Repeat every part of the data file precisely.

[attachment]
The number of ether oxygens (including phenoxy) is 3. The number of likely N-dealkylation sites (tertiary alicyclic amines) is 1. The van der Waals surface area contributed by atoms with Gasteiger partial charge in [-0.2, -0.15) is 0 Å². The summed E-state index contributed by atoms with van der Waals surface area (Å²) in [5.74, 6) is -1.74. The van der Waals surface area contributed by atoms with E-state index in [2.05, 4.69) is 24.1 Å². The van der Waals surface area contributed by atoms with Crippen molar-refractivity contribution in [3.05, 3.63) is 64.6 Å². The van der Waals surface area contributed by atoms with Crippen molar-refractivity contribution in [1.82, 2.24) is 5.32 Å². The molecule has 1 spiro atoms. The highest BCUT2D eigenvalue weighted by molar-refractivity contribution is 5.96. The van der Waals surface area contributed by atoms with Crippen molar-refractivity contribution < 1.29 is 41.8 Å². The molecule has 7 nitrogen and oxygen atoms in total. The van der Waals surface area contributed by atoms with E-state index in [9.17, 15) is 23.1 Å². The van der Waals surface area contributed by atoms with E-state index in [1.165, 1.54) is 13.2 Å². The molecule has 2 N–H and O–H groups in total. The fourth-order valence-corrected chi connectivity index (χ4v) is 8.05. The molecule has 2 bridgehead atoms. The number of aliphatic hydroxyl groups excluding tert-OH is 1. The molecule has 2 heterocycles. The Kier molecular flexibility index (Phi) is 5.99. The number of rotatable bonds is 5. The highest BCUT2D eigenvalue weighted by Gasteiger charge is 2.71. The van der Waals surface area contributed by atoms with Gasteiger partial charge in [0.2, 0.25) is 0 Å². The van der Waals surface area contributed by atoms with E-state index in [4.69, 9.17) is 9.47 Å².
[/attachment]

The number of ether oxygens (including phenoxy) is 3. The number of likely N-dealkylation sites (tertiary alicyclic amines) is 1. The van der Waals surface area contributed by atoms with Gasteiger partial charge in [-0.2, -0.15) is 0 Å². The summed E-state index contributed by atoms with van der Waals surface area (Å²) in [5.74, 6) is -1.74. The van der Waals surface area contributed by atoms with E-state index in [2.05, 4.69) is 24.1 Å². The van der Waals surface area contributed by atoms with Crippen molar-refractivity contribution in [3.05, 3.63) is 64.6 Å². The van der Waals surface area contributed by atoms with Crippen molar-refractivity contribution in [1.82, 2.24) is 5.32 Å². The molecule has 1 spiro atoms. The highest BCUT2D eigenvalue weighted by molar-refractivity contribution is 5.96. The van der Waals surface area contributed by atoms with Crippen molar-refractivity contribution < 1.29 is 41.8 Å². The molecule has 7 nitrogen and oxygen atoms in total. The van der Waals surface area contributed by atoms with E-state index in [9.17, 15) is 23.1 Å². The van der Waals surface area contributed by atoms with E-state index in [1.165, 1.54) is 13.2 Å². The molecule has 2 N–H and O–H groups in total. The fourth-order valence-corrected chi connectivity index (χ4v) is 8.05. The molecule has 2 bridgehead atoms. The number of aliphatic hydroxyl groups excluding tert-OH is 1. The molecule has 2 heterocycles. The Kier molecular flexibility index (Phi) is 5.99. The number of rotatable bonds is 5. The highest BCUT2D eigenvalue weighted by Gasteiger charge is 2.71. The van der Waals surface area contributed by atoms with Gasteiger partial charge in [0.2, 0.25) is 0 Å². The van der Waals surface area contributed by atoms with E-state index in [4.69, 9.17) is 9.47 Å².